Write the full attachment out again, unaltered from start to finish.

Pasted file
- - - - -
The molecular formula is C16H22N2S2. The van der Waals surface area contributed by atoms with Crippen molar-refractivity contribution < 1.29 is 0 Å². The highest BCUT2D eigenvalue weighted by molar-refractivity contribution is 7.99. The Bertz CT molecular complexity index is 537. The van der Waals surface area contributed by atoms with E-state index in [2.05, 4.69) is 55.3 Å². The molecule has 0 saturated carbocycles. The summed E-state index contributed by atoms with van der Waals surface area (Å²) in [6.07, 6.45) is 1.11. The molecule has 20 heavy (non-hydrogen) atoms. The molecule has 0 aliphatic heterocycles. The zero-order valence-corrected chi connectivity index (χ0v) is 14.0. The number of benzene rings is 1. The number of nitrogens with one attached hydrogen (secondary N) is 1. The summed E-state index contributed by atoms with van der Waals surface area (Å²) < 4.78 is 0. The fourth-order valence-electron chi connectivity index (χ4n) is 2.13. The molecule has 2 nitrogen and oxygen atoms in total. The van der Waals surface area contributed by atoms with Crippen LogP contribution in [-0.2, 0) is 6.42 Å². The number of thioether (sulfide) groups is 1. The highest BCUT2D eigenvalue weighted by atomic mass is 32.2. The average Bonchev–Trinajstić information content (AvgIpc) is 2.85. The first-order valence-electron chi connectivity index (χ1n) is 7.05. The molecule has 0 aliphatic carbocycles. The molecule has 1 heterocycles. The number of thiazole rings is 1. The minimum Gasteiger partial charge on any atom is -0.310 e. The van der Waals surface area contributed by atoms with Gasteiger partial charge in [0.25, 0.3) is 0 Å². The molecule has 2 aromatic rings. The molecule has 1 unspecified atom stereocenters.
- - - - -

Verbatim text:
The molecular formula is C16H22N2S2. The van der Waals surface area contributed by atoms with Crippen molar-refractivity contribution < 1.29 is 0 Å². The highest BCUT2D eigenvalue weighted by molar-refractivity contribution is 7.99. The Bertz CT molecular complexity index is 537. The van der Waals surface area contributed by atoms with E-state index in [2.05, 4.69) is 55.3 Å². The molecule has 0 saturated carbocycles. The summed E-state index contributed by atoms with van der Waals surface area (Å²) in [6.07, 6.45) is 1.11. The molecule has 20 heavy (non-hydrogen) atoms. The molecule has 0 aliphatic heterocycles. The zero-order valence-corrected chi connectivity index (χ0v) is 14.0. The number of benzene rings is 1. The number of nitrogens with one attached hydrogen (secondary N) is 1. The summed E-state index contributed by atoms with van der Waals surface area (Å²) < 4.78 is 0. The fourth-order valence-electron chi connectivity index (χ4n) is 2.13. The molecule has 2 nitrogen and oxygen atoms in total. The van der Waals surface area contributed by atoms with Crippen LogP contribution in [-0.2, 0) is 6.42 Å². The number of thioether (sulfide) groups is 1. The highest BCUT2D eigenvalue weighted by atomic mass is 32.2. The average Bonchev–Trinajstić information content (AvgIpc) is 2.85. The first-order valence-electron chi connectivity index (χ1n) is 7.05. The molecule has 0 aliphatic carbocycles. The molecule has 1 heterocycles. The number of thiazole rings is 1. The minimum Gasteiger partial charge on any atom is -0.310 e. The van der Waals surface area contributed by atoms with Gasteiger partial charge in [0.25, 0.3) is 0 Å². The molecule has 2 aromatic rings. The molecule has 1 unspecified atom stereocenters.